What is the relationship between mysticism and philosophy?

I think they are inseparable on a fundamental level, but represent divergent processes and emphases in their methodology. In the Western tradition before Aristotle, mysticism and philosophy felt synonymous. Aristotle is probably the first to tease the two apart — or at least isolate different processes and categories of exploration. But within Aristotle’s differentiations we see the seeds of what later became empiricism, rationalism, and the full-throated speculations of metaphysics. In other words, we see a drifting apart of that which is observable, that which is logically reasoned out, and that which is understood at a deeper level of experiential insight. Later, we would see Thomas Aquinas wrestle with this very same drifting apart, but he would try to honor all trajectories…while also integrating them. It is this tension — along with its attempted resolution — that we can observe repeated in the Western tradition as a fairly contiguous thread through Descartes, Spinoza, Leibniz, Kant, Hegel, Tielhard de Chardin, William James and many others. At the same time, we find thinkers like Bacon, Nietzsche, Russel, Husserl and Wittgenstein steering away from such integration or reconciliation— or even deferent consideration of the intuitive or speculative at all — in favor of the concrete, observable and analytical. Still, I suppose we could say that in the Western canon carries a drumbeat of mysticism forward well into 20th Century philosophy, before postmodernism began to more systematically snuff it out. Since then, however, we have seen a resurgence of the integration among the integralizing crowd (Gebser, Wilber, Rosenstock-Huessy) — and one that for me appears very promising. In fact, this is where I live philosophically, and how I arrived at my own multidialectical synthesis and Sector Theory.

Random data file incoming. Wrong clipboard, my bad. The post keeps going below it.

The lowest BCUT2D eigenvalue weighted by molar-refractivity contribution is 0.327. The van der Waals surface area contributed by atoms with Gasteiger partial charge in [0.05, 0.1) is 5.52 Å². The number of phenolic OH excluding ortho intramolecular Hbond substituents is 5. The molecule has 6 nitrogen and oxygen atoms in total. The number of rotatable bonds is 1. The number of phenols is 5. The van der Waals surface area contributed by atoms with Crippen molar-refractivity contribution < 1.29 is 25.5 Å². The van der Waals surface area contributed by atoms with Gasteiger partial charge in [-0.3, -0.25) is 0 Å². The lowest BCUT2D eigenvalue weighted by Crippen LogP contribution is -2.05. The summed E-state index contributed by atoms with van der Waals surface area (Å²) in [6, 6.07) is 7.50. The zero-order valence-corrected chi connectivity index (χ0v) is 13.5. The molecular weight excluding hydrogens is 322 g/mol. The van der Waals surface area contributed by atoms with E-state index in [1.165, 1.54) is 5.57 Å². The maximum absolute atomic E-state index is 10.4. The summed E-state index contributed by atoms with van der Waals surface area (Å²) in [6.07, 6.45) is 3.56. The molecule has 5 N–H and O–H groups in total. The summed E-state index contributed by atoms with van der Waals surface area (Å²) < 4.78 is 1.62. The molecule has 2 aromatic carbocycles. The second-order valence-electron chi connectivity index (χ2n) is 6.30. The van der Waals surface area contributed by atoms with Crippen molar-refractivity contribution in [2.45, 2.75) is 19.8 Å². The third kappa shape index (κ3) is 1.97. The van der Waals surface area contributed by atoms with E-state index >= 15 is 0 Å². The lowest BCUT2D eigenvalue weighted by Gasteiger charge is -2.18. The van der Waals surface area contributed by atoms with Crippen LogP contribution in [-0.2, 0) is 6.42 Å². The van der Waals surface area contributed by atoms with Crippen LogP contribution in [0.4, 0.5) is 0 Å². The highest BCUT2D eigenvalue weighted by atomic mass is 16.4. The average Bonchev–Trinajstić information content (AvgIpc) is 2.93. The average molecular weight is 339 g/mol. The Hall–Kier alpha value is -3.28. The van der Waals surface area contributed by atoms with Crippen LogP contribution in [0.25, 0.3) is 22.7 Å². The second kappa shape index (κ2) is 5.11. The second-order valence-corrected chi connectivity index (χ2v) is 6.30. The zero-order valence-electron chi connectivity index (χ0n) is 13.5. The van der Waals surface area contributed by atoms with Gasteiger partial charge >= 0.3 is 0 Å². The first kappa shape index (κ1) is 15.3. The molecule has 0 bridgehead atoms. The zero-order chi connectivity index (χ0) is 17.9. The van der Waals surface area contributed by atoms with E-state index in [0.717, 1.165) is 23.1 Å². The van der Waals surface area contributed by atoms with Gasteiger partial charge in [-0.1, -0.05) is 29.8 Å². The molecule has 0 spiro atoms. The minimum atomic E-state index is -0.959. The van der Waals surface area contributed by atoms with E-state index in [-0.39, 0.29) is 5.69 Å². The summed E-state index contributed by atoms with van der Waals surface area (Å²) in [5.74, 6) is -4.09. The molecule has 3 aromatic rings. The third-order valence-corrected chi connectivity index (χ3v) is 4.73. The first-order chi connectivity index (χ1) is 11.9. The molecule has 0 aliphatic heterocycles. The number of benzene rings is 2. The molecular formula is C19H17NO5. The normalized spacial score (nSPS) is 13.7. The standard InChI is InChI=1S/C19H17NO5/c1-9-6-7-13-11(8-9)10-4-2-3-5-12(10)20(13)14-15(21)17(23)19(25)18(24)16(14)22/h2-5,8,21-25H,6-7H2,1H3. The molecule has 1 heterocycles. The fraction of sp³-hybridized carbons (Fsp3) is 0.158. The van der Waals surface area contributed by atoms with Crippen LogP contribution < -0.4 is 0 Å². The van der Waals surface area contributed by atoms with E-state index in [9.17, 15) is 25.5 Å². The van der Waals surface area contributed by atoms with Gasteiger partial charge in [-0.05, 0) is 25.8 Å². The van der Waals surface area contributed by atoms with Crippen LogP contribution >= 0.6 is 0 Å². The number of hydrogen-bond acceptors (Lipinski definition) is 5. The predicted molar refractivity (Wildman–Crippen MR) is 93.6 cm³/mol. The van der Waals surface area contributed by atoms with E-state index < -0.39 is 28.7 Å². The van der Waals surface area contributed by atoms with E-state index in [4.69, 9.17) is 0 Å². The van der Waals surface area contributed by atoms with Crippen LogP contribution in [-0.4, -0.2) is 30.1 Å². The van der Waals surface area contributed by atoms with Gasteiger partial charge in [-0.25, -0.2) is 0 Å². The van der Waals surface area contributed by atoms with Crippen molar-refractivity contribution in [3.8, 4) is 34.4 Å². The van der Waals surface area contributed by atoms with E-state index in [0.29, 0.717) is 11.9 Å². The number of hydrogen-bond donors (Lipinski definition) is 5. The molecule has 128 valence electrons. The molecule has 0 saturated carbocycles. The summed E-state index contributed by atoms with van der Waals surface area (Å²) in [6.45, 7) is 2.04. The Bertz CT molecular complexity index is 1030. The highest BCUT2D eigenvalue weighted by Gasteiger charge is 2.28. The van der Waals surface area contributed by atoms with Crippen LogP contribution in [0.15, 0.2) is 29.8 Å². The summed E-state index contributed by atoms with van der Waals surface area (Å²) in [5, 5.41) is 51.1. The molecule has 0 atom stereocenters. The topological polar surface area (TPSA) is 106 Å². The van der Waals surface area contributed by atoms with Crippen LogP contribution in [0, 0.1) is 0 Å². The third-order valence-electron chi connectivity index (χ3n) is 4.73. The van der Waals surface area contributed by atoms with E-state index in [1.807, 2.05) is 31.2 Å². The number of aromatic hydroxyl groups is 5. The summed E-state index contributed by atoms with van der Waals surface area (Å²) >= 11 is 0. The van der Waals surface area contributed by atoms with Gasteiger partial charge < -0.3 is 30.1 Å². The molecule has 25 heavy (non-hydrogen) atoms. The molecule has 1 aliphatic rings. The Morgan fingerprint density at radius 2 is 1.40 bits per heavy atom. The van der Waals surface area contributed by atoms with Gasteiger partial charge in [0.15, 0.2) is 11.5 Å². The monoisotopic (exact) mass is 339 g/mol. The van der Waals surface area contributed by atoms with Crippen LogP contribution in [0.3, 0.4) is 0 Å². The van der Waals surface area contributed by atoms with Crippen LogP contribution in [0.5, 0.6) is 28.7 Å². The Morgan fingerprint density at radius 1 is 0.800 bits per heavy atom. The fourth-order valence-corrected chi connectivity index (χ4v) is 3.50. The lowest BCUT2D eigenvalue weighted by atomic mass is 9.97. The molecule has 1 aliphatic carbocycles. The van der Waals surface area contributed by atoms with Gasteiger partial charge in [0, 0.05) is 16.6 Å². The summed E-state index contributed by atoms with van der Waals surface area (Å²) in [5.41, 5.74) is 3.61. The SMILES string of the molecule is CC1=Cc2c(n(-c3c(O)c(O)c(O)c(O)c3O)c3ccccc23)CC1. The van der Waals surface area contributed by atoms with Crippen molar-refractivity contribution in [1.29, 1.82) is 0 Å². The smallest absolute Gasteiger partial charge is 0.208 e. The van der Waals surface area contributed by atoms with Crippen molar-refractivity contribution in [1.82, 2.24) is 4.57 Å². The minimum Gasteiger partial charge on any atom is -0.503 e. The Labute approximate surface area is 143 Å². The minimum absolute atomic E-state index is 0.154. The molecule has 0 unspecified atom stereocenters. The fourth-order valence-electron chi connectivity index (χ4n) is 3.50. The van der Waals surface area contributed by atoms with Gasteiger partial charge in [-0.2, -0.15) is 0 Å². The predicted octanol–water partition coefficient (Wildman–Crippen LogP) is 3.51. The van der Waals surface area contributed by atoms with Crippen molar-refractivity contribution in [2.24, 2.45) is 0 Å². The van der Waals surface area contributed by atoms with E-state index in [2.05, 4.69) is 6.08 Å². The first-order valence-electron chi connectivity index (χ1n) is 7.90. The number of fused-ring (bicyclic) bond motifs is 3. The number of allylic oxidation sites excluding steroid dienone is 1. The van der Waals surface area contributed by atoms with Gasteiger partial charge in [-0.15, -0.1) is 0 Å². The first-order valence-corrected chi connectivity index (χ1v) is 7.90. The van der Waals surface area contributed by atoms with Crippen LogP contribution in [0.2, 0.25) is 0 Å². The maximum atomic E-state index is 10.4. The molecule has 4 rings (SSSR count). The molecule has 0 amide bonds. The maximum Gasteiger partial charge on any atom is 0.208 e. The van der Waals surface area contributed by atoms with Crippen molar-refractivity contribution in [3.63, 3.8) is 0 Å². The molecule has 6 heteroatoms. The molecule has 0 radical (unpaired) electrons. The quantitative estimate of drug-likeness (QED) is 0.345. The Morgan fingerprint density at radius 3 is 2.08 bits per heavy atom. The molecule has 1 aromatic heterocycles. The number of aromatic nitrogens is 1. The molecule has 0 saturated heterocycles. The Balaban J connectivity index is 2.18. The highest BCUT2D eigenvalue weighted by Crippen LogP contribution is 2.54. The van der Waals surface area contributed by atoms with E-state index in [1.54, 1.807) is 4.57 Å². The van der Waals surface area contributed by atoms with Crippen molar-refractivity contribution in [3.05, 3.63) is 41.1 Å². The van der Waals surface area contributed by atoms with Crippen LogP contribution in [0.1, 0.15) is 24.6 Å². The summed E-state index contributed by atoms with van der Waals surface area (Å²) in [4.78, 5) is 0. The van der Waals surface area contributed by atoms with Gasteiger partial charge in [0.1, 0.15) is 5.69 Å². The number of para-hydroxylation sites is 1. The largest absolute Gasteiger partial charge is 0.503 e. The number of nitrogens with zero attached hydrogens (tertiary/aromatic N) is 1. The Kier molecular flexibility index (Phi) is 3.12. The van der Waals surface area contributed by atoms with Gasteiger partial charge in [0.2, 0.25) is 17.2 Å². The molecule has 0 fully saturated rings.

In the Eastern traditions, this process of divergence didn’t occur in the same way — in fact, to my eye the Cartesian divisions never really happened at all, and mysticism and philosophy remained intertwined in a much more persistent and harmonious way up into modern times. There were still sages who focused more on the pragmatic than the esoteric (such as Confucius), but like Plato they apparently didn’t feel the need to distance themselves from mystical perceptions and conceptions. In this light, it is somewhat ironic that it is popular in the West to approach Buddhism or Yoga as a “philosophy of life,” or view meditation as a way to simply recondition the mind into healthier cognitive habits, while ignoring or minimizing the spiritual/mystical/metaphysical elements of these practices and traditions. This is just what we do in Western culture…whereas many Eastern cultures do not appear to have the same (IMO unhealthy) compulsion.

In any case, I feel like I have meandered a bit, but hopefully touched on why mystical and philosophical processes are really aiming toward the same end: understanding self and mind, understanding the world, understanding the nature of reality and truth, developing both knowledge and wisdom about what is. Depending on the school of thought — or mystical practice — these are all just different input streams to fortify human understanding, and deserving of our careful consideration.

My 2 cents.


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